[Loadstone] Loadstone seizing up

monty at loadstone-gps.com monty at loadstone-gps.com
Mon Mar 19 10:33:53 GMT 2007


Hello Cearbhall,,

See below...

On Sat, 17 Mar 2007, Cearbhall O Meadhra wrote:

> Firstly, I think we can discard any thoughts of inaccurate data as we
> checked the co-ordinates in the points file with the co-ordinates displayed
> under an aerial picture of the location. They matched perfectly.

In this case accuracy directly relates to the scale of the aerial image. 
I'm not disputing what you say as you would know the source better than I, 
but it would be a factor!

> The co-ordinates are available to us in ten decimal places but we are 
> only taking seven because that seems to be the max. that Loadstone will 
> take.

Loadstone works with coordinates with up to 7 decimal places.  The  7th 
decimal place would yield a linear accuracy of less than 9 cm.  Since most 
consumer grade GPS receivers have accuracies of between 3M and 15M that 
means that anything after the 5th decimal point is normally of little use 
in terms of achieving better accuracy.

Since you say your coordinates are available to you with 10 decimal places 
I would have to assume that some significant rounding has happened 
somewhere since that would yield an accuracy of less than 1 millimetre.  I 
bet the millitary would like to get their hands on whatever receiver your 
map surveyor is using! *smile*

> I am interested in the drift idea. I have been complaining to Aedan and
> Ronan since we began this work that my front door swings up to 30m away and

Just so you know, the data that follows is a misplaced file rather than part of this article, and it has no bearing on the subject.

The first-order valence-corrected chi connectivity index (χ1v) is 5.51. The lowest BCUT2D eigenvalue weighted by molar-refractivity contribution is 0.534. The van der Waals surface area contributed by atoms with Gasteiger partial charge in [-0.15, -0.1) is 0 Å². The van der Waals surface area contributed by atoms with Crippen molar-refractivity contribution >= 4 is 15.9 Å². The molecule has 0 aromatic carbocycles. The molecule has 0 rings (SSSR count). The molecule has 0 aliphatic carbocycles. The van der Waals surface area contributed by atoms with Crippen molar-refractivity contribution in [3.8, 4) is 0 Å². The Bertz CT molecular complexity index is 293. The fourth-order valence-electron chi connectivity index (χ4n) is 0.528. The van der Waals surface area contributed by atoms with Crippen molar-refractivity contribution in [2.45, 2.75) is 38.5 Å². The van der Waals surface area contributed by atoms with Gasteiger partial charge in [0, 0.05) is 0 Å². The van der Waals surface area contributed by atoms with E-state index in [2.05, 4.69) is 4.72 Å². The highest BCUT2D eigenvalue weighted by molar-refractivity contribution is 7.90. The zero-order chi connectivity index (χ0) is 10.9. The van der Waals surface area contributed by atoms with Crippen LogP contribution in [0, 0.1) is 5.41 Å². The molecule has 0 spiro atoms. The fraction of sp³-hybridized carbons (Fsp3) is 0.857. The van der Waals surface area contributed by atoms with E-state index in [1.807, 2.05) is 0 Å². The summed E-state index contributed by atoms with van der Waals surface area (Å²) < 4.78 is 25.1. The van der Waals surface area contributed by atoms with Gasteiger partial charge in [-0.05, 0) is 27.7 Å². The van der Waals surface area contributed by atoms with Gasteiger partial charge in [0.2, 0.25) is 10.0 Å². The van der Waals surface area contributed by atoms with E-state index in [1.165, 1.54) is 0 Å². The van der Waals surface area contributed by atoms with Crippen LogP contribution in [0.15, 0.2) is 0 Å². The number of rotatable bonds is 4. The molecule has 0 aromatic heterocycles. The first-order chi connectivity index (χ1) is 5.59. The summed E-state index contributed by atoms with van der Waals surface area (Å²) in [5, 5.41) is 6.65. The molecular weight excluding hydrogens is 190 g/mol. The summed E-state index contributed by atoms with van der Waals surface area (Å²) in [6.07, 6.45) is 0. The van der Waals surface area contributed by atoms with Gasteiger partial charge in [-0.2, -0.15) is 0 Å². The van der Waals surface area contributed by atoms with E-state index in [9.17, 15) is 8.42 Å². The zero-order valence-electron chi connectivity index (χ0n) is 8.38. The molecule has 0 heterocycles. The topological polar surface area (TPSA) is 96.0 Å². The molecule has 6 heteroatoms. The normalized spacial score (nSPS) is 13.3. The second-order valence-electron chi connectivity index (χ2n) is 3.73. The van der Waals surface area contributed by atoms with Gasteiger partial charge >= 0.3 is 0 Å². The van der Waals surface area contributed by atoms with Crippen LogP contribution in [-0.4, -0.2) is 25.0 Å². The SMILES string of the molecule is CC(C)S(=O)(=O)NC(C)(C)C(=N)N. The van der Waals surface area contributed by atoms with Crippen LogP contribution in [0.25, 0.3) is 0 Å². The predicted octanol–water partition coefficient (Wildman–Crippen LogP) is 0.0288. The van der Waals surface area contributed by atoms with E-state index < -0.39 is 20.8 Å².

> comes back again whilst I stand still. This is, I understand, more likely to
> happen when standing near a vertical wall such as the front of a house.
> However, it also happens when I stand on the Bray seafront where there are
> no buildings for 100m around!

You are experiencing a well-known effect of the SiRF III GPS chip set 
commonly known as drift!  Whether you're standing in the middle of a 
farmer's field or standing in a phonebooth  you will still get drift.

Remember, Loadstone is simply interpretting data from your GPS receiver, 
performing a generally accepted distance calculation (or several) with 
coordinates in a database  and sending that result to your phone's screen.

The output will only ever be as good as the information provided by the 
GPS receiver as input and the database it is using to compare to.

The accuracy value contained in the Loadstone database will only make a 
difference  when Loadstone is calculating for an approach alarm on a 
checkpoint, not when using the navigation keys Etc.

HTH

Best regards,
   Monty


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